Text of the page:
Thirty-four Republican representatives are asking Defense Secretary Ash Carter for more information on allegations that intelligence on the Islamic State in Iraq and Syria (ISIS) was altered to make the fight seem like it was going better than it is.
The latest request is on top of ongoing investigations by the Pentagon’s inspector general, the Senate Intelligence and Armed Services committees and the House Oversight and Government Reform and Intelligence committees.
The 34 representatives are specifically concerned about how the cooked intelligence allegations relate to the United States’s foundering training program to equip Syrian rebels to take on ISIS.
“With these issues in mind, we find reports of senior-level Defense Department staff altering intelligence documents in Syria especially troubling,” they wrote in a letter to Carter this week. “As you have stated, the intelligence-gathering process should remain non-partisan, and senior officials should not alter or disturb the impartiality of the process.”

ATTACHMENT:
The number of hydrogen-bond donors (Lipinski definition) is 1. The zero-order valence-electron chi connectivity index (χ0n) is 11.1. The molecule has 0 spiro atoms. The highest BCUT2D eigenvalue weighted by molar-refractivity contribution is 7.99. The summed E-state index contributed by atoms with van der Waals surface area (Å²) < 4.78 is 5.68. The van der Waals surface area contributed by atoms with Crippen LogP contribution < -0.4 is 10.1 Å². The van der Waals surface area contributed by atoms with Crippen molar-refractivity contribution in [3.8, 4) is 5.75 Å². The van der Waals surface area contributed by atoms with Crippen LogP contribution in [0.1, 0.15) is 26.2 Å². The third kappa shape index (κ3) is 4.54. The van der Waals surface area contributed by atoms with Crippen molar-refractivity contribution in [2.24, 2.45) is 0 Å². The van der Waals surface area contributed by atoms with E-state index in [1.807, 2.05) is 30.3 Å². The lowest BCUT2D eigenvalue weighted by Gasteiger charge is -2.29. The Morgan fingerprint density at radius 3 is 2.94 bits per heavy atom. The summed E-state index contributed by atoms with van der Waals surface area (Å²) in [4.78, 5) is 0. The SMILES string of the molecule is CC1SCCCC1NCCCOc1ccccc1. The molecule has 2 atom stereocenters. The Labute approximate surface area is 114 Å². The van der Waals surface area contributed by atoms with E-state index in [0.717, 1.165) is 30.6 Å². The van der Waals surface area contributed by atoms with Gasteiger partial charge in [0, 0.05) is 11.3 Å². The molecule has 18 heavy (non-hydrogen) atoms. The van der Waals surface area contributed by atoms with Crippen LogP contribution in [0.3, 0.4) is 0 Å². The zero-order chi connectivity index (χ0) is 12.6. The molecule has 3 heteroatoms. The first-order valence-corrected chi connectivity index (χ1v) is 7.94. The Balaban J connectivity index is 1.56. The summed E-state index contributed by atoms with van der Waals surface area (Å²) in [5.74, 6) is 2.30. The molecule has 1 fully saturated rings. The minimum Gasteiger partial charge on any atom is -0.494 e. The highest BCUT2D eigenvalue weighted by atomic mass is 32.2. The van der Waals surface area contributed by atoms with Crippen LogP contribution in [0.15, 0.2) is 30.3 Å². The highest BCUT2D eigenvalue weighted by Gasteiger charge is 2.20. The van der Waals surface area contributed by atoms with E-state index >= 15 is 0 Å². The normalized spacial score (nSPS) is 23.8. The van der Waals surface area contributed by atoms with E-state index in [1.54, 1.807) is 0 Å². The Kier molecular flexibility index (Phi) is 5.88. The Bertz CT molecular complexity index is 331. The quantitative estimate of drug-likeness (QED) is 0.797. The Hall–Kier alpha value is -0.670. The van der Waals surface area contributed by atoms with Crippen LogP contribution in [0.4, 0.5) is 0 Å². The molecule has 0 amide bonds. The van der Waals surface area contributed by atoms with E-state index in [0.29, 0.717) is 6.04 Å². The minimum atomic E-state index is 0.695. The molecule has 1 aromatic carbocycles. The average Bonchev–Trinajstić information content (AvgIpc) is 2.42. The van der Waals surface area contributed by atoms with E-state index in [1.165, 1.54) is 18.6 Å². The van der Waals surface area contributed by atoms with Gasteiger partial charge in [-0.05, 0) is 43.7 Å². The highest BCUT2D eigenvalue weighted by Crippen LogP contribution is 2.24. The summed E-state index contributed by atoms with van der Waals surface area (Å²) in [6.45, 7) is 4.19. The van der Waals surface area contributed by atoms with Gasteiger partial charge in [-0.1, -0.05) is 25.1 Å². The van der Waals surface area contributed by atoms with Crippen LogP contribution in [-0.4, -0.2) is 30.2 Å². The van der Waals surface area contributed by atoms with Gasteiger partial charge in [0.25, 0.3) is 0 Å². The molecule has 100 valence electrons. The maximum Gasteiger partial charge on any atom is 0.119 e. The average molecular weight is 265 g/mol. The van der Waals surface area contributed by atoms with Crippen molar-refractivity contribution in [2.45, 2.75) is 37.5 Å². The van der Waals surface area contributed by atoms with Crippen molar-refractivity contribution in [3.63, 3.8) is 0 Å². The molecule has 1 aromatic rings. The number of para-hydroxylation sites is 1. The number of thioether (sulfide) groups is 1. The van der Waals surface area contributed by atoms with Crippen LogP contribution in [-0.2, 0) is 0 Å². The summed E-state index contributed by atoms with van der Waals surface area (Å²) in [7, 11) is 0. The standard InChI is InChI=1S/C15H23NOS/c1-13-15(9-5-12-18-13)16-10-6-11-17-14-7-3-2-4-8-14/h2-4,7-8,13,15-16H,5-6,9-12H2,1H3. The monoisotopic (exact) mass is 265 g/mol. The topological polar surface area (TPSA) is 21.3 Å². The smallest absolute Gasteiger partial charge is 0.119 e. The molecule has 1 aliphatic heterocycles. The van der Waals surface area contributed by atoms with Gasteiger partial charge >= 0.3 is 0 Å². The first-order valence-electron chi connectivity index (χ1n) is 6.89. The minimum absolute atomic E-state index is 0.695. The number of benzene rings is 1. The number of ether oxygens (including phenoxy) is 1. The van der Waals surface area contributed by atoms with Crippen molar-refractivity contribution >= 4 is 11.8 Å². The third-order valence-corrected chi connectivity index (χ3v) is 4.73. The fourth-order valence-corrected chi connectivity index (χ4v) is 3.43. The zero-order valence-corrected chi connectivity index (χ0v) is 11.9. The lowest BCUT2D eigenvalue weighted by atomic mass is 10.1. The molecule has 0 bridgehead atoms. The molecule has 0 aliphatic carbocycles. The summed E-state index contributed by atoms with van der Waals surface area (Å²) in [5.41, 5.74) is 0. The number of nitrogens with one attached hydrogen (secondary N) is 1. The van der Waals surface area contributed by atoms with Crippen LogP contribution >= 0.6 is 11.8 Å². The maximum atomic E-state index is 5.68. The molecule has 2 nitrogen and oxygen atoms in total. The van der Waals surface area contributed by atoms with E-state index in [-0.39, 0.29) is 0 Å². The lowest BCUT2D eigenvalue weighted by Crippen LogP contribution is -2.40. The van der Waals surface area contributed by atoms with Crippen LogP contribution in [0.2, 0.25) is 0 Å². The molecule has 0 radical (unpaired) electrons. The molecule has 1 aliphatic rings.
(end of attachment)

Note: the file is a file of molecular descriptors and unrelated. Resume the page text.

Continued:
The multiple investigations stem from allegations, first reported by The New York Times, that senior officials at U.S. Central Command (Centcom) changed analysts’ intelligence reports to paint a rosy picture of the fight against ISIS.
Officials have said Centcom’s reports played a small role in helping senior policymakers come to decisions.
The representatives’ letter also tied in reports that only a few U.S.-trained rebels remain in Syria.
Centcom has said nine of the original class of U.S.-trained rebels remain, while approximately 70 more re-entered Syria last week.
“Despite Secretary [of State John] Kerry’s efforts to blame training program managers for the shortcomings of this initiative, its failure serves as a larger reflection of this administration’s inability to implement sound foreign policy in Syria or provide true and accurate information to the American people,” the representatives wrote.
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